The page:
for Japanese


31 July, 2015

No Recent Activity Found in Seismic Fault along Continental Shelf East of Shimokita Peninsula

On July 23, four companies with nuclear facilities in Aomori Prefecture — Japan Nuclear Fuel Ltd. (JNFL), the Tohoku Electric Power Co., the Tokyo Electric Power Co. (TEPCO) and the Recyclable-Fuel Storage Company (RFS) — released the results of an evaluation of the activeness of a fault lying along the edge of the continental shelf below the Pacific Ocean off the Shimokita Peninsula.

The first ocean-drilling vessel "Chikyu"

The joint investigation was primarily conducted through offshore ultrasonic surveys, covering a total area of 828 square km, with linear surveys taken along some 399km. The four companies concluded that no seismic activity had taken place along the fault in the last 250,000 years.

An examination in 2010 by the organization previously known as Nuclear Safety Commission (NSC), made after the national government revised the regulatory guide for reviewing the aseismic design of nuclear power reactor facilities, confirmed JNFL’s determination that the fault was “not active.”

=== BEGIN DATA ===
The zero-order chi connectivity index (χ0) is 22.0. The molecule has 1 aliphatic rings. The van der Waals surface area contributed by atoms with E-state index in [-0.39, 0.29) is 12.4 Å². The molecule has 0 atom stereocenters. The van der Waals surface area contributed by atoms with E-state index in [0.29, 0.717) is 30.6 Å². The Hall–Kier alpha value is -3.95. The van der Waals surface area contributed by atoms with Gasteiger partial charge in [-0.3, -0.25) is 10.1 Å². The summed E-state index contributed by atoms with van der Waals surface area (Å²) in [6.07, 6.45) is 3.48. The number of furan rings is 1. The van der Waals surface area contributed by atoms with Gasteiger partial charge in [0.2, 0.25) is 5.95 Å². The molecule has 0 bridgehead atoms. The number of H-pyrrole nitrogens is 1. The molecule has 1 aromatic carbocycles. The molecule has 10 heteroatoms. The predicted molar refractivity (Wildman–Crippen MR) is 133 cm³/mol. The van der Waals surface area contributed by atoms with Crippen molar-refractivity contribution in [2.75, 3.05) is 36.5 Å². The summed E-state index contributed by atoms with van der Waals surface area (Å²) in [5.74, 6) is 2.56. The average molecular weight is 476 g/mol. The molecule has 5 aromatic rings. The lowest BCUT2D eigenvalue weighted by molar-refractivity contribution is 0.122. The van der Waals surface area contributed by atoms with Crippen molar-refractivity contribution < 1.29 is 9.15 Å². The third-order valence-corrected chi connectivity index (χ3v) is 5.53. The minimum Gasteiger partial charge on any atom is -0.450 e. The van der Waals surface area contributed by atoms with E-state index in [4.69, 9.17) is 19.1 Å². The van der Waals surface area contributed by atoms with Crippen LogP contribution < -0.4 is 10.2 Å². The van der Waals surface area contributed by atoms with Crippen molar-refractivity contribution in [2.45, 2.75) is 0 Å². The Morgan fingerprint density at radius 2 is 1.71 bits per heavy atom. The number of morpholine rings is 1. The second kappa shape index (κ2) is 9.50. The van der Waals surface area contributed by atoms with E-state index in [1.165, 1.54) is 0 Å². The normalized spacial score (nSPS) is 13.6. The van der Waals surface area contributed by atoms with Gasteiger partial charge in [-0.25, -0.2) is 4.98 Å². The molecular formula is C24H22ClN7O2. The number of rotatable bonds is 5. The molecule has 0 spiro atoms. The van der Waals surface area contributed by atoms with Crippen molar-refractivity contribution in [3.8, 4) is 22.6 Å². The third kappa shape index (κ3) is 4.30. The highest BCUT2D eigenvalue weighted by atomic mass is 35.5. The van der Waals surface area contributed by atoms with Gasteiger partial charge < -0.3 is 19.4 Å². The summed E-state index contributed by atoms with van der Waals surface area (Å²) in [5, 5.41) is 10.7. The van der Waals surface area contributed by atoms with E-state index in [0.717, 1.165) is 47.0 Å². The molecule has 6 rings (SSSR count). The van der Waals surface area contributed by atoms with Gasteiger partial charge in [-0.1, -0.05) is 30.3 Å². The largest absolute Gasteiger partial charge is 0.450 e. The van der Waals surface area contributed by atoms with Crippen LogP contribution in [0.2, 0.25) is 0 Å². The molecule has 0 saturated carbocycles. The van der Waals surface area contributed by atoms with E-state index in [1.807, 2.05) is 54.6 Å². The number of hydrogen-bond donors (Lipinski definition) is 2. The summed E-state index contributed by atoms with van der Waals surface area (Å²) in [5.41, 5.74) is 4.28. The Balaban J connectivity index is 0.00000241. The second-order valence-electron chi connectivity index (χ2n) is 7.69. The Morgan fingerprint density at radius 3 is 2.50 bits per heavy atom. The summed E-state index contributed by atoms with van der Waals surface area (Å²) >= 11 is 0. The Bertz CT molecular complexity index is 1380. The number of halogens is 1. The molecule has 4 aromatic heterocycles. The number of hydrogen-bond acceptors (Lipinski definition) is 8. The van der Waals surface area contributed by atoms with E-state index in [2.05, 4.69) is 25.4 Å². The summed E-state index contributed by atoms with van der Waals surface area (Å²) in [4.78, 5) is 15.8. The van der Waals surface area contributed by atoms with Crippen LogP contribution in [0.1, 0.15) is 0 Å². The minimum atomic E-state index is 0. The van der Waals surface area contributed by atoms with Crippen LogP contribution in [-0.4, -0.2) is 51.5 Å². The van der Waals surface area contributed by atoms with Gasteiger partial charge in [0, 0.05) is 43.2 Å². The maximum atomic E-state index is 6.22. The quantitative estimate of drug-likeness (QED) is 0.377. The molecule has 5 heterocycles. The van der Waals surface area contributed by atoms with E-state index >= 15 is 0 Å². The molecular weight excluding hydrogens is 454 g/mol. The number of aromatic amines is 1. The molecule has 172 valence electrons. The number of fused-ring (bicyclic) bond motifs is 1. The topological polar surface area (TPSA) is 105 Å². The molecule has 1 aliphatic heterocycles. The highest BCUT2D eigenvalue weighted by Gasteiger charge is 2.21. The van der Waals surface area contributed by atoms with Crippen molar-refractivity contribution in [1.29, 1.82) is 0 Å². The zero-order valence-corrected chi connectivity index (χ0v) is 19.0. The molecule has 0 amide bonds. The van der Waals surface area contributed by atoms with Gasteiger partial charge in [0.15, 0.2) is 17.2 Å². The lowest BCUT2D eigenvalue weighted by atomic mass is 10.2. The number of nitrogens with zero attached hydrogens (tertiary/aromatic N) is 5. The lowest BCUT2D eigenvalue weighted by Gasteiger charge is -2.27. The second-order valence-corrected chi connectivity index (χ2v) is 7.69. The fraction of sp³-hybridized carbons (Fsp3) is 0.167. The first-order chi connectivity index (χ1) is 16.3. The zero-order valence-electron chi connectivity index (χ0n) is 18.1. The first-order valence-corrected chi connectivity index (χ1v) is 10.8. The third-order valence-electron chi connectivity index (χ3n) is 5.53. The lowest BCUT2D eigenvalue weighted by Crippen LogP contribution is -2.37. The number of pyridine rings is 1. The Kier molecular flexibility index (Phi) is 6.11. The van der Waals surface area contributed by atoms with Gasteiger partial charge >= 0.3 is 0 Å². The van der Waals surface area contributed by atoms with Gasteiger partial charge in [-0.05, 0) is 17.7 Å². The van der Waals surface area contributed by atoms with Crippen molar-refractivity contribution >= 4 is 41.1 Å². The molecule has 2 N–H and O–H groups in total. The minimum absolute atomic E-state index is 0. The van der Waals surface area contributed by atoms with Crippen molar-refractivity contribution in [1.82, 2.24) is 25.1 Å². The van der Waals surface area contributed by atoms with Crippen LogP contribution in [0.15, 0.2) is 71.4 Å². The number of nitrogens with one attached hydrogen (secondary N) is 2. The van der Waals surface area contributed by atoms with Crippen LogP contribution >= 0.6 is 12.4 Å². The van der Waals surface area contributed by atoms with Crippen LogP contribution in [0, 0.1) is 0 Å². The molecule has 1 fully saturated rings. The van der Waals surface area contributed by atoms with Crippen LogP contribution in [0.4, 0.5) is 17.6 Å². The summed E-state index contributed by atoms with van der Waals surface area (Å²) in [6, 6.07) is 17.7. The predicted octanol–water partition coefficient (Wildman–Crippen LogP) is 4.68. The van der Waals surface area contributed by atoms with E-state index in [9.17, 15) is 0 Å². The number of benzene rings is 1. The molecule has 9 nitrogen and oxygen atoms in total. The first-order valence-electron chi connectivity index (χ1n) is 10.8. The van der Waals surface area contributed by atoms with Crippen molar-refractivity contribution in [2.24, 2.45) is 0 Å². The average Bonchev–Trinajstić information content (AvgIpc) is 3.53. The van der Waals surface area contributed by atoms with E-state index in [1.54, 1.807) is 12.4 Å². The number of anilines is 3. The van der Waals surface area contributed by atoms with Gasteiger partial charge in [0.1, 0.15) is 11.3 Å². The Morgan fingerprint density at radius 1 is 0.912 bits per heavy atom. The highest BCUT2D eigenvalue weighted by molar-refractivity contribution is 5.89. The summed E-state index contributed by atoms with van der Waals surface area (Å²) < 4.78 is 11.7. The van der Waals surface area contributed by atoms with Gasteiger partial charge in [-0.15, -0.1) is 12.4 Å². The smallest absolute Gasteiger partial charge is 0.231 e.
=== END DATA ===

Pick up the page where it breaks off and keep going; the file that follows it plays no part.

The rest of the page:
Later, in November 2012, when the Nuclear Regulation Authority (NRA) began investigating a fault zone of crushed rock, three of the companies (JNFL, Tohoku Electric Power and the RFS) launched a joint investigation to understand the deep underground geological structure associated with the fault at the edge of the continental shelf, in order to expand the database and give better explanations on safety. They were joined by TEPCO in 2013.

In December 2013, the four companies said that they had confirmed that the fault could not be active in the future, based on the results of offshore ultrasonic surveys, ocean-bed topographical surveys and bottom-sampling surveys.

Later, they conducted a marine boring investigation using Chikyu, the first ocean-drilling vessel, to enhance the geological database. Integrated surveys also took place, both onshore and offshore. The companies rendered their final evaluation based on those results.

Under the new regulatory standards, “active faults” are defined as those for which activity since the Late Pleistocene (around 120,000 to 130,000 years ago) cannot be ruled out.


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